The Church at Essoyes, Renoir

For the people of Essoyes, a village in southern Champagne, the Year of Renoir, which was celebrated last year, capped years of planning, hard work, and determined effort that culminated in the opening of the Renoir family home to the public in June 2017.

“The duty of a mayor, of a municipal council, is not just to think about today, about the everyday things,” says Alain Cintrat, who has been the mayor of Essoyes since 2001. “We have to think about the future. What will Essoyes be like? How can we sustain and support this village? These are the things we have to think about, and work toward.”

And according to this mayor, looking back at the history of the Renoir family in this town, which was their summer home for more than 100 years, is also a way of looking forward.

The history of the Renoir family in Essoyes (pronounced Ess-wah) actually began not with a Renoir at all, but in 1859, with a baby girl born to a mother of modest means who was abandoned by the father of the baby before the child had reached the age of 2. Forced to go to Paris to find work as a seamstress, the mother left the child in Essoyes, to be raised by relatives.

Aline Charigot, by Renoir in 1885

At the age of 15, Aline Charigot—for that was the girl’s name–joined her mother in Paris, and it is there that she met her future husband: Pierre-Auguste Renoir, twenty years her senior, and from a far more sophisticated world.

Aline Charigot may have been a simple country girl, but she knew what was important to her. And in addition to Renoir, who eventually became her husband, and her children, her home village of Essoyes was also important to her. In 1888 she managed to convince the painter to come to Essoyes for part of the summer. Though he initially balked, once he got there he was pleased enough with what he found that the couple and their young son, Pierre—who later became a well-known actor of stage and screen—stayed on, into the autumn months.

That was the beginning of a summer home for the Renoirs. And although after 1907 they were forced to spend the winter months in the south of France due to his worsening rheumatoid arthritis, Renoir continued to spend the summer months in Essoyes until the last year of his life. For their son Jean, the future film director, Essoyes became a beloved, almost a sacred, place of comfort, solace, and happiness. “For me there is no other village like it in the world,” he wrote in his memoir, Renoir, My Father. “There I lived the most beautiful years of my childhood….”

In 1896 the Renoirs purchased a home in the town, and ten years later Renoir built a studio at the far end of the garden. And until 2012, Renoirs continued to live in the house: the last inhabitant was Sophie Renoir, a great-granddaughter of the painter. In 2011 she offered to sell the house to the village of Essoyes at a price of 600,000 euros, which presented this little village with quite a dilemma. “It was a dilemma because we didn’t have that kind of money,” says Cintrat. “And there was no negotiating the price.” So the mayor approached the presidents of the regional and departmental councils, and the prefect. “I told them, we want to buy the house, but we don’t have enough money, what can we do? And from the beginning, all three levels of government—the department, the region, the state—said ‘You have to buy it, you have to. We’ll help you.’ And they did.”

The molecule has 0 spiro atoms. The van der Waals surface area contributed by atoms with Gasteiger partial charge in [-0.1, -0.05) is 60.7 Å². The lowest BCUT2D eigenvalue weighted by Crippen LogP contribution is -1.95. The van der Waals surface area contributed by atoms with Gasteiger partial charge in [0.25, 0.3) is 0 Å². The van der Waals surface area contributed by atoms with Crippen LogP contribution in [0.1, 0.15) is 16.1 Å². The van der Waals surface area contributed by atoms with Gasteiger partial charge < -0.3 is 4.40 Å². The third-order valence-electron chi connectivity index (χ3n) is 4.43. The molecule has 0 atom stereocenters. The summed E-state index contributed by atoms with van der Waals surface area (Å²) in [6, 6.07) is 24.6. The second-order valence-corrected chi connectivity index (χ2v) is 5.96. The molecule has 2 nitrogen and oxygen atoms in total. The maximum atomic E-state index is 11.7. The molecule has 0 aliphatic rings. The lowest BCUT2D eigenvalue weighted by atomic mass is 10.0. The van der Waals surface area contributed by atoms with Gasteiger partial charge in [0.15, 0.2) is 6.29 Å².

Buying the house was only the first step, though. With the purchase completed in 2013, the rest of the project began. Since 2011 the painter’s studio, and a small but well-executed and informative interpretive center that tells the story of the Renoir family in Essoyes has been open to the public. “But people always wanted to see the house the family lived in too,” says Cintrat. “It was the thing everyone asked about.”

And so in 2013 the next stage of the project began. The house had been well maintained and lived in continuously, but there were still structural matters that needed to be attended to, and in order to comply with regulations for public sites, an elevator had to be installed.

The other thing people coming to Essoyes would always have liked to see, of course, were original Renoir works of art. Until last summer, this was not possible. But plans for the renovation included strict requirements for climate control and security so that original works of art could be borrowed and safely displayed in the home. (The first such exhibition featured two paintings and a bust of Madame Renoir, which were on loan from museums in Cagnes sur Mer, Rouen, and Bordeaux for the summer of 2017, in celebration of the Year of Renoir.)